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Cage elevators. - Page 2

post #16 of 31
Thread Starter 
All this reminds me of a cage elevator anecdote.

My grandmother had a friend in Shanghai whose husband had financed and built an apartment complex. They were planning to install a cage elevator in the main lobby and then the Communists came whereupon the importation of such an item proved impossible.

So now there is just this sort of gaping void in the lobby.
post #17 of 31
Those communists certainly knew how to spoil a party.
post #18 of 31
Quote:
Originally Posted by Nantucket Red
Those communists certainly knew how to spoil a party.


Yes indeed. You might not even know how right you are. Oh the parties that then took place in LK's own Principality. They were incroyable, as they used to say.
post #19 of 31
Quote:
Originally Posted by Lucky Strike
Gaudi?
Good eye!

On a sad note, we don't have them here, I'm in flatland.
post #20 of 31
I dig them, too. But surely you must also like some of the latest modern elevators, despite their "distant electric efficiency". The double-decker ones amuse me in a peculiar way.
post #21 of 31
Thread Starter 
Only the most modern unique elevators are interesting. Otherwise, they are very banal.
post #22 of 31
hence 'elevator music'.
post #23 of 31
When I think of the film 'Last Tango in Paris', the only thing that comes to mind is the elevator. To be honest, I can't even recall whether it's a particularly distinctive elevator -- it's just the most memorable thing about the movie for me.
post #24 of 31
Quote:
Originally Posted by faustian bargain
hence 'elevator music'.

Usually sounds better than Cage 'music'.
post #25 of 31
Quote:
Originally Posted by Margaret
Usually sounds better than Cage 'music'.

Living in La Jolla, I was fortunate to many times hear John Cage conduct his music at UCSD before his death. Far from "elevator music" and seldom heard, it is unlikely to ever know the ears of anyone else in our cage elevator here in Minsk.

That is what you meant by Cage music, isn't it?
___________________________________________
post #26 of 31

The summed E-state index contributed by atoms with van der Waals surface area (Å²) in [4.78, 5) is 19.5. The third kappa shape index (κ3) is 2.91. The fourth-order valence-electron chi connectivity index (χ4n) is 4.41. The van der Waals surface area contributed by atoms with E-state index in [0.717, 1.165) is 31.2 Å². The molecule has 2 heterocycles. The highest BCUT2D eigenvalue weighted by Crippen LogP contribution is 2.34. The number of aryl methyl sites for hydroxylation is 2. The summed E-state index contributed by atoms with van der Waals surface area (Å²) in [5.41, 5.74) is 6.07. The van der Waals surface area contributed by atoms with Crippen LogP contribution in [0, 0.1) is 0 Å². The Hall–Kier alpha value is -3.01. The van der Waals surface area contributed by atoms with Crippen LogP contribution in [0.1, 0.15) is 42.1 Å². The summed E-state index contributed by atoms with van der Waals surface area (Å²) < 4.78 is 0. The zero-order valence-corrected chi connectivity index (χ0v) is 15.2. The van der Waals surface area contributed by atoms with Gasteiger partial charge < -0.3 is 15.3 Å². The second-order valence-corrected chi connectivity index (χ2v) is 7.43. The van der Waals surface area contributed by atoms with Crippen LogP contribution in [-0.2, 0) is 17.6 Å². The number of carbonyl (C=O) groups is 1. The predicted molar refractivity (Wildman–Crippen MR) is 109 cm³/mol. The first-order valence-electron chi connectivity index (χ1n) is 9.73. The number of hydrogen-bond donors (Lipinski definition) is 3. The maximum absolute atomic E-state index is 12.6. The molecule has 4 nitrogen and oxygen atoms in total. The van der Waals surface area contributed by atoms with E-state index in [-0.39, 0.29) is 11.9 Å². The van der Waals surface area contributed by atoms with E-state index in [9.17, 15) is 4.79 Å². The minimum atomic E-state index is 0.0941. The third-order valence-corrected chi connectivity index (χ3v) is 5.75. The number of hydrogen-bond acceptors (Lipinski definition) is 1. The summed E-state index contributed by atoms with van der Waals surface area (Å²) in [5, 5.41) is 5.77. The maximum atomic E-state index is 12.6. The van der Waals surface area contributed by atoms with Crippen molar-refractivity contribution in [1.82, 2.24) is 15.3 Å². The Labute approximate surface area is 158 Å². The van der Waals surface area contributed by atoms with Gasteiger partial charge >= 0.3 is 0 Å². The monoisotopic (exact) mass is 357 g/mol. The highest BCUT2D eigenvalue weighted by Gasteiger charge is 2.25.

I've come around a lot on John Cage, in the last couple of years. One of my college roommates was a devotee.
post #27 of 31
Elevator music of any description would be preferable to the insipid muzak version of the Carpenters' Top of the World that was playing in the grocery store today.
post #28 of 31
Quote:
Originally Posted by Full Canvas
Living in La Jolla, I was fortunate to many times hear John Cage conduct his music at UCSD before his death. Far from "elevator music" and seldom heard, it is unlikely to ever know the ears of anyone else in our cage elevator here in Minsk.

That is what you meant by Cage music, isn't it?
___________________________________________

Yes, although since my attitude towards his work was formed as a college freshman, he's probably due a fresh, open-minded listening. From what I can recall, I'm sure I still won't 'like' it, but I may at least find it interesting.
post #29 of 31
Quote:
Originally Posted by Nantucket Red
Elevator music of any description would be preferable to the insipid muzak version of the Carpenters' Top of the World that was playing in the grocery store today.

classic!

anyway that's better than the drug store i was in a couple days ago, playing a best-of Chicago cd. Listening to Peter Cetera was like having my skin peeled.
post #30 of 31
Quote:
Originally Posted by faustian bargain
classic!

anyway that's better than the drug store i was in a couple days ago, playing a best-of Chicago cd. Listening to Peter Cetera was like having my skin peeled.

I believe "like being flayed alive" is the appropriately expressive phrase.
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